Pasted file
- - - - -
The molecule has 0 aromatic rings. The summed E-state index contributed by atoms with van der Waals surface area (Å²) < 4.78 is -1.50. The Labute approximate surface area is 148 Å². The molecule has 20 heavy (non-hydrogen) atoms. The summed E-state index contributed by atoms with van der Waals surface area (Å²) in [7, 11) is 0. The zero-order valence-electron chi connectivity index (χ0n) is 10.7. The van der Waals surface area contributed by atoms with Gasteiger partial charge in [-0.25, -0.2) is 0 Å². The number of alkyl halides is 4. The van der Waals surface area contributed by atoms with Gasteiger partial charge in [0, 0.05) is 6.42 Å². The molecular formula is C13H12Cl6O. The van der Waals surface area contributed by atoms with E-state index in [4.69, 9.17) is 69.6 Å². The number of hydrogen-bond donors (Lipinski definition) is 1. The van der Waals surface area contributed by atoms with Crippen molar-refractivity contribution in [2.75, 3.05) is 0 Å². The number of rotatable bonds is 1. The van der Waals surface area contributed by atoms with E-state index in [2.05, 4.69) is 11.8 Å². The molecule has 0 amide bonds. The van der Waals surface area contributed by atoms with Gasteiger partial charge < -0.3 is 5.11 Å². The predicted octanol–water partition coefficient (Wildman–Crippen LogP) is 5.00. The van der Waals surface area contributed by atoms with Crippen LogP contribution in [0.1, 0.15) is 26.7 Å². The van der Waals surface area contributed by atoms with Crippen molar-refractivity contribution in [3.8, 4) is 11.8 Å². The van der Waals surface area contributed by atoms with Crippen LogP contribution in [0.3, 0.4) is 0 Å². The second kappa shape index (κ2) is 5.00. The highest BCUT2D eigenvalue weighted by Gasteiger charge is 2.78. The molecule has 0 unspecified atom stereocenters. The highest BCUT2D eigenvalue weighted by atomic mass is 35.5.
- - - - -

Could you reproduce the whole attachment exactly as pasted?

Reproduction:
The molecule has 0 aromatic rings. The summed E-state index contributed by atoms with van der Waals surface area (Å²) < 4.78 is -1.50. The Labute approximate surface area is 148 Å². The molecule has 20 heavy (non-hydrogen) atoms. The summed E-state index contributed by atoms with van der Waals surface area (Å²) in [7, 11) is 0. The zero-order valence-electron chi connectivity index (χ0n) is 10.7. The van der Waals surface area contributed by atoms with Gasteiger partial charge in [-0.25, -0.2) is 0 Å². The number of alkyl halides is 4. The van der Waals surface area contributed by atoms with Gasteiger partial charge in [0, 0.05) is 6.42 Å². The molecular formula is C13H12Cl6O. The van der Waals surface area contributed by atoms with E-state index in [4.69, 9.17) is 69.6 Å². The number of hydrogen-bond donors (Lipinski definition) is 1. The van der Waals surface area contributed by atoms with Crippen molar-refractivity contribution in [2.75, 3.05) is 0 Å². The number of rotatable bonds is 1. The van der Waals surface area contributed by atoms with E-state index in [2.05, 4.69) is 11.8 Å². The molecule has 0 amide bonds. The van der Waals surface area contributed by atoms with Gasteiger partial charge < -0.3 is 5.11 Å². The predicted octanol–water partition coefficient (Wildman–Crippen LogP) is 5.00. The van der Waals surface area contributed by atoms with Crippen LogP contribution in [0.1, 0.15) is 26.7 Å². The van der Waals surface area contributed by atoms with Crippen molar-refractivity contribution in [3.8, 4) is 11.8 Å². The van der Waals surface area contributed by atoms with Crippen LogP contribution in [0.3, 0.4) is 0 Å². The second kappa shape index (κ2) is 5.00. The highest BCUT2D eigenvalue weighted by Gasteiger charge is 2.78. The molecule has 0 unspecified atom stereocenters. The highest BCUT2D eigenvalue weighted by atomic mass is 35.5.